For commercial properties held under a rack rent lease with no material capital value, the most appropriate standard form of certificate is the CLLS Short Form Report on Title (currently in its 3rd edition—available at CLLS—Certificate of Title and related documents).
This short form certificate is also intended to be used in relation to straightforward owner-occupied leasehold and freehold properties that do have a capital value. But practitioners rarely use the short form for such properties, preferring, instead, to stick with the long form in all such circumstances.
The CLLS has also provided a CLLS Certificate of Title 7th edition 2016 Update wrapper for report on title for use where eg a property has been purchased and the purchaser's solicitors prepared a report on title in relation to the acquisition of the property addressed to the purchaser. Within a short period of time after the purchase, the purchaser wants to re-finance the property and the lender requires a certificate. In such a scenario there may be good sense in re-issuing the report to the lender but since a certificate is required, the front end must 'wrap' around the report and certain additional confirmations have to be given by the certifier to ensure the funder ends up with the equivalent of a certificate.
There is also a standard form of certificate for use in residential transactions. This is the Law Society and Council of Mortgage Lenders approved certificate of title (previously called a Rule 6(3) certificate). See the next section for details.
Are the standard forms compulsory?
In no circumstances is it compulsory to use either the short form or the long form CLLS certificates referred to above. Rather, they (the long form, at least) have somehow acquired general acceptability among lawyers and lenders, through widespread use, as the industry-standard form.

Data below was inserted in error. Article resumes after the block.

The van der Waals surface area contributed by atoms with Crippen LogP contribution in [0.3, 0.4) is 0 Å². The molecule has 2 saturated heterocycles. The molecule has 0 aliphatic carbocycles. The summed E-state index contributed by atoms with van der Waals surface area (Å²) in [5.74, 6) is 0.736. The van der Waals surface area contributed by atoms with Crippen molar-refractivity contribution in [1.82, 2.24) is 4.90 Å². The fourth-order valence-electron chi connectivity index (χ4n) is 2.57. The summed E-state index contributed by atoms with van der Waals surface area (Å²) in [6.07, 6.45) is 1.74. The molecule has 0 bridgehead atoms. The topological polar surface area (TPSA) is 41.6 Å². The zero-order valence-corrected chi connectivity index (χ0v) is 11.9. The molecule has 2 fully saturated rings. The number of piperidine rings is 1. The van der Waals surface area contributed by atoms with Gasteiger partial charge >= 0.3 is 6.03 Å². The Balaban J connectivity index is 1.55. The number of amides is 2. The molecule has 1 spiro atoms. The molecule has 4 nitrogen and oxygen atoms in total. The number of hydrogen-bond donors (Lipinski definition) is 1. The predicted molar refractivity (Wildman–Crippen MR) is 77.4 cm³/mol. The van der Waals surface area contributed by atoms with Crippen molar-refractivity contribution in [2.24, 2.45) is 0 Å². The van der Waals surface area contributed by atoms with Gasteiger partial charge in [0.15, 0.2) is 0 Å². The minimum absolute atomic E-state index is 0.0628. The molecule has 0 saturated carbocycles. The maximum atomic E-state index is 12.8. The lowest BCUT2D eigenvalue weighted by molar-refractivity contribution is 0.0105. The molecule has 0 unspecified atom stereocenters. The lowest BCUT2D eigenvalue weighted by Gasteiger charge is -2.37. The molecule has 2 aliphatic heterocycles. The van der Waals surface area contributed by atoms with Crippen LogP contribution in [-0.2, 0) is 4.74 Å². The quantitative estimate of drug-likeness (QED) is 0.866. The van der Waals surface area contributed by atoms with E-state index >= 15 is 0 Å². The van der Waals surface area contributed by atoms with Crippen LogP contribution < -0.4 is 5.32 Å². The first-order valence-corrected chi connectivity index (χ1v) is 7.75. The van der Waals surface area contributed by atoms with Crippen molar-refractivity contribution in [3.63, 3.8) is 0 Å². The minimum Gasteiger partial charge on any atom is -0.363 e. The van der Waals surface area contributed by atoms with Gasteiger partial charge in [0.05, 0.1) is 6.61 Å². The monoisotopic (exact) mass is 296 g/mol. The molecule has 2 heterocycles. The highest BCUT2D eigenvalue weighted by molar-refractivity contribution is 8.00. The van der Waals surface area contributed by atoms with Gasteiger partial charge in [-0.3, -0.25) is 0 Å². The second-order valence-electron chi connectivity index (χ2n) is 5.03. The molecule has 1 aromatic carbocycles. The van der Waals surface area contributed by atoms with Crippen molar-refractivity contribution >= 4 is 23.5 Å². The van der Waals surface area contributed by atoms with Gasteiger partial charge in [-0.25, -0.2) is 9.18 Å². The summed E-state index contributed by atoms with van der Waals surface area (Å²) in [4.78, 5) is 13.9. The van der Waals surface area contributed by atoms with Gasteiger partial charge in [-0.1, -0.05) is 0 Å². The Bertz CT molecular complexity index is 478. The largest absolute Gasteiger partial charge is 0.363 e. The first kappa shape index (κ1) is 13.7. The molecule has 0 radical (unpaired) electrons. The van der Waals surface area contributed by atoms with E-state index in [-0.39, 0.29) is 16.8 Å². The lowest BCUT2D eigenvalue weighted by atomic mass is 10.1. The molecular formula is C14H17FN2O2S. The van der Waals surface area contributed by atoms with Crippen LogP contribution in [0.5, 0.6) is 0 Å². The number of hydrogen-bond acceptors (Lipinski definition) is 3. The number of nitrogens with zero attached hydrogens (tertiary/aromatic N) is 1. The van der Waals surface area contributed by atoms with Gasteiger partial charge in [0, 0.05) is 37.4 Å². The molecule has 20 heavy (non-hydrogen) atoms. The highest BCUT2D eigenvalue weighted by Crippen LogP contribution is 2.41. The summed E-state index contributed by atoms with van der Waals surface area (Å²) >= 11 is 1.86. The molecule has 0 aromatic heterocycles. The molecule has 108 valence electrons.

Although no longer the case, there used to be a requirement that particular forms of certificate of title needed formal approval from the Law Society before they could be used in secured lending transactions (ie where the borrower's solicitor addresses a certificate of title to the lender).
Under the SRA Code of Conduct 2011 there was one exception to this for residential mortgage lending where the borrower's solicitor was also acting for the lender. Indicative Behaviour 3.7 (IB 3.7) in the SRA Code of Conduct 2011 sanctioned acting for both lender and borrower on the grant of a mortgage only where:
the mortgage was a standard mortgage (ie one provided in the normal course of the lender's activities, where a significant part of the lender's activities consisted of lending and the mortgage was on standard terms) of property to be used as the borrower's private residence and
the solicitor was satisfied that it was reasonable and in the clients' best interests for the solicitor to act for both parties and
the certificate of title required by the lender was in the form approved by the Law Society and the Co...